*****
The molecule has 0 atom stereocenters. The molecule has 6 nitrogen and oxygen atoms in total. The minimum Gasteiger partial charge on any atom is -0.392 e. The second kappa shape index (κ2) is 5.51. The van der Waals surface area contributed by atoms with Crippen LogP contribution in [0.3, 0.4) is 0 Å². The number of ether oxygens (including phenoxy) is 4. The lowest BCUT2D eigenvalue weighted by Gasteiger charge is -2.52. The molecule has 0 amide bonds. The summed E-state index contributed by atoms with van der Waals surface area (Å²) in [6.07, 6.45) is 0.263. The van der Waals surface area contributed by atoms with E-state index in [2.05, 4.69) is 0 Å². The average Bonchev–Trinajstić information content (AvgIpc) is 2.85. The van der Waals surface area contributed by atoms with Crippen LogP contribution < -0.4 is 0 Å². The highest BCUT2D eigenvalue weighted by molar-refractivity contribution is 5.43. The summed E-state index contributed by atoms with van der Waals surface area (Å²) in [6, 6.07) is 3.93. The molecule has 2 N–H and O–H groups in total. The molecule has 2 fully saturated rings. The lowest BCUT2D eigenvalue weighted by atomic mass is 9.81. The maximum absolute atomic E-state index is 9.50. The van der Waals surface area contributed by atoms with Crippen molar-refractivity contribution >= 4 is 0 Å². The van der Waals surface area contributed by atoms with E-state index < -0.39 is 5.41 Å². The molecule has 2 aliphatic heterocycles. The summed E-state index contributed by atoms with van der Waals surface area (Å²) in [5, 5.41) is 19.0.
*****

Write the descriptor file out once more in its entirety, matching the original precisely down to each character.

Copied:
The molecule has 0 atom stereocenters. The molecule has 6 nitrogen and oxygen atoms in total. The minimum Gasteiger partial charge on any atom is -0.392 e. The second kappa shape index (κ2) is 5.51. The van der Waals surface area contributed by atoms with Crippen LogP contribution in [0.3, 0.4) is 0 Å². The number of ether oxygens (including phenoxy) is 4. The lowest BCUT2D eigenvalue weighted by Gasteiger charge is -2.52. The molecule has 0 amide bonds. The summed E-state index contributed by atoms with van der Waals surface area (Å²) in [6.07, 6.45) is 0.263. The van der Waals surface area contributed by atoms with E-state index in [2.05, 4.69) is 0 Å². The average Bonchev–Trinajstić information content (AvgIpc) is 2.85. The van der Waals surface area contributed by atoms with Crippen LogP contribution < -0.4 is 0 Å². The highest BCUT2D eigenvalue weighted by molar-refractivity contribution is 5.43. The summed E-state index contributed by atoms with van der Waals surface area (Å²) in [6, 6.07) is 3.93. The molecule has 2 N–H and O–H groups in total. The molecule has 2 fully saturated rings. The lowest BCUT2D eigenvalue weighted by atomic mass is 9.81. The maximum absolute atomic E-state index is 9.50. The van der Waals surface area contributed by atoms with Crippen molar-refractivity contribution >= 4 is 0 Å². The van der Waals surface area contributed by atoms with E-state index < -0.39 is 5.41 Å². The molecule has 2 aliphatic heterocycles. The summed E-state index contributed by atoms with van der Waals surface area (Å²) in [5, 5.41) is 19.0.